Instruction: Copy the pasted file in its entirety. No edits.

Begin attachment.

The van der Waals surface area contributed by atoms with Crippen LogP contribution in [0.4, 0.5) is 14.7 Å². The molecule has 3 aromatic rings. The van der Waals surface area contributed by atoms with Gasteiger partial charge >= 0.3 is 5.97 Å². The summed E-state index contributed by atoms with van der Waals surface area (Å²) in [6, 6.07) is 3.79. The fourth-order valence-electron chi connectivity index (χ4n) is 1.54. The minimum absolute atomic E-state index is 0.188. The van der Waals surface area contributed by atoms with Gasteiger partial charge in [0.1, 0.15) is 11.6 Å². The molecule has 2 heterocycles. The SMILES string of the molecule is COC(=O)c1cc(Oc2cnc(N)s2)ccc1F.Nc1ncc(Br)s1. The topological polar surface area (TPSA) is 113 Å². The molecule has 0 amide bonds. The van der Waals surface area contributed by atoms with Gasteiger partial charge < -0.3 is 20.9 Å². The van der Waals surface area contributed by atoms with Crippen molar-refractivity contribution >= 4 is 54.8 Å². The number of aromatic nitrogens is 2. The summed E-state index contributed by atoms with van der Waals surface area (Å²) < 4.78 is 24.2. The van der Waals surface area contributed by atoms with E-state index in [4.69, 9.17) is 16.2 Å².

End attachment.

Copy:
The van der Waals surface area contributed by atoms with Crippen LogP contribution in [0.4, 0.5) is 14.7 Å². The molecule has 3 aromatic rings. The van der Waals surface area contributed by atoms with Gasteiger partial charge >= 0.3 is 5.97 Å². The summed E-state index contributed by atoms with van der Waals surface area (Å²) in [6, 6.07) is 3.79. The fourth-order valence-electron chi connectivity index (χ4n) is 1.54. The minimum absolute atomic E-state index is 0.188. The van der Waals surface area contributed by atoms with Gasteiger partial charge in [0.1, 0.15) is 11.6 Å². The molecule has 2 heterocycles. The SMILES string of the molecule is COC(=O)c1cc(Oc2cnc(N)s2)ccc1F.Nc1ncc(Br)s1. The topological polar surface area (TPSA) is 113 Å². The molecule has 0 amide bonds. The van der Waals surface area contributed by atoms with Gasteiger partial charge < -0.3 is 20.9 Å². The van der Waals surface area contributed by atoms with Crippen molar-refractivity contribution >= 4 is 54.8 Å². The number of aromatic nitrogens is 2. The summed E-state index contributed by atoms with van der Waals surface area (Å²) < 4.78 is 24.2. The van der Waals surface area contributed by atoms with E-state index in [4.69, 9.17) is 16.2 Å².